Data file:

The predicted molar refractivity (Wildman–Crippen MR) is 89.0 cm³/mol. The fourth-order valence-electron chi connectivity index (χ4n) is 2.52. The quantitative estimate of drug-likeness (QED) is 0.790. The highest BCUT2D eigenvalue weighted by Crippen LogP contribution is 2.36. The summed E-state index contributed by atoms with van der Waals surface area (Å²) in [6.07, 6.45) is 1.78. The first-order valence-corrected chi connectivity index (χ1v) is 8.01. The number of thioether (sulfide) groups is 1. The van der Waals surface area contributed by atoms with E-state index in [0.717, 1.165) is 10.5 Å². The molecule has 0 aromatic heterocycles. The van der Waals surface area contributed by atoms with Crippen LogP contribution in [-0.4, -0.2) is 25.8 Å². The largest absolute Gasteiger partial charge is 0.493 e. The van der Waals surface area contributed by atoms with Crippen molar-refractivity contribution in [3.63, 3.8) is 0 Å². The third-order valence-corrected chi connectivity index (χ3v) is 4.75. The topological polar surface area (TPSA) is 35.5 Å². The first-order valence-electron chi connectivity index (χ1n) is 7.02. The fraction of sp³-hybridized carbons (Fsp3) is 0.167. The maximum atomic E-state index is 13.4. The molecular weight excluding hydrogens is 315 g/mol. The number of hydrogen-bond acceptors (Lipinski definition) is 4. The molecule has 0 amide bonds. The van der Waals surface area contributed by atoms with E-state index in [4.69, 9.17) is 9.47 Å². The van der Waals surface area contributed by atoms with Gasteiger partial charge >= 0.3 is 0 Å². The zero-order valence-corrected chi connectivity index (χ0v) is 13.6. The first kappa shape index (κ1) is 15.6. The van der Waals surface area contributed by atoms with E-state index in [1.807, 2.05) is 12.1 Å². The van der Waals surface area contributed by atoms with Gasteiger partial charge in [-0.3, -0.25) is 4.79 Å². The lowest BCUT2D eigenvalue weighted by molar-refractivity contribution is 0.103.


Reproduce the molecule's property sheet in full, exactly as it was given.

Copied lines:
The predicted molar refractivity (Wildman–Crippen MR) is 89.0 cm³/mol. The fourth-order valence-electron chi connectivity index (χ4n) is 2.52. The quantitative estimate of drug-likeness (QED) is 0.790. The highest BCUT2D eigenvalue weighted by Crippen LogP contribution is 2.36. The summed E-state index contributed by atoms with van der Waals surface area (Å²) in [6.07, 6.45) is 1.78. The first-order valence-corrected chi connectivity index (χ1v) is 8.01. The number of thioether (sulfide) groups is 1. The van der Waals surface area contributed by atoms with E-state index in [0.717, 1.165) is 10.5 Å². The molecule has 0 aromatic heterocycles. The van der Waals surface area contributed by atoms with Crippen LogP contribution in [-0.4, -0.2) is 25.8 Å². The largest absolute Gasteiger partial charge is 0.493 e. The van der Waals surface area contributed by atoms with Crippen molar-refractivity contribution in [3.63, 3.8) is 0 Å². The third-order valence-corrected chi connectivity index (χ3v) is 4.75. The topological polar surface area (TPSA) is 35.5 Å². The first-order valence-electron chi connectivity index (χ1n) is 7.02. The fraction of sp³-hybridized carbons (Fsp3) is 0.167. The maximum atomic E-state index is 13.4. The molecular weight excluding hydrogens is 315 g/mol. The number of hydrogen-bond acceptors (Lipinski definition) is 4. The molecule has 0 amide bonds. The van der Waals surface area contributed by atoms with E-state index in [4.69, 9.17) is 9.47 Å². The van der Waals surface area contributed by atoms with Gasteiger partial charge >= 0.3 is 0 Å². The zero-order valence-corrected chi connectivity index (χ0v) is 13.6. The first kappa shape index (κ1) is 15.6. The van der Waals surface area contributed by atoms with E-state index in [1.807, 2.05) is 12.1 Å². The van der Waals surface area contributed by atoms with Gasteiger partial charge in [-0.3, -0.25) is 4.79 Å². The lowest BCUT2D eigenvalue weighted by molar-refractivity contribution is 0.103.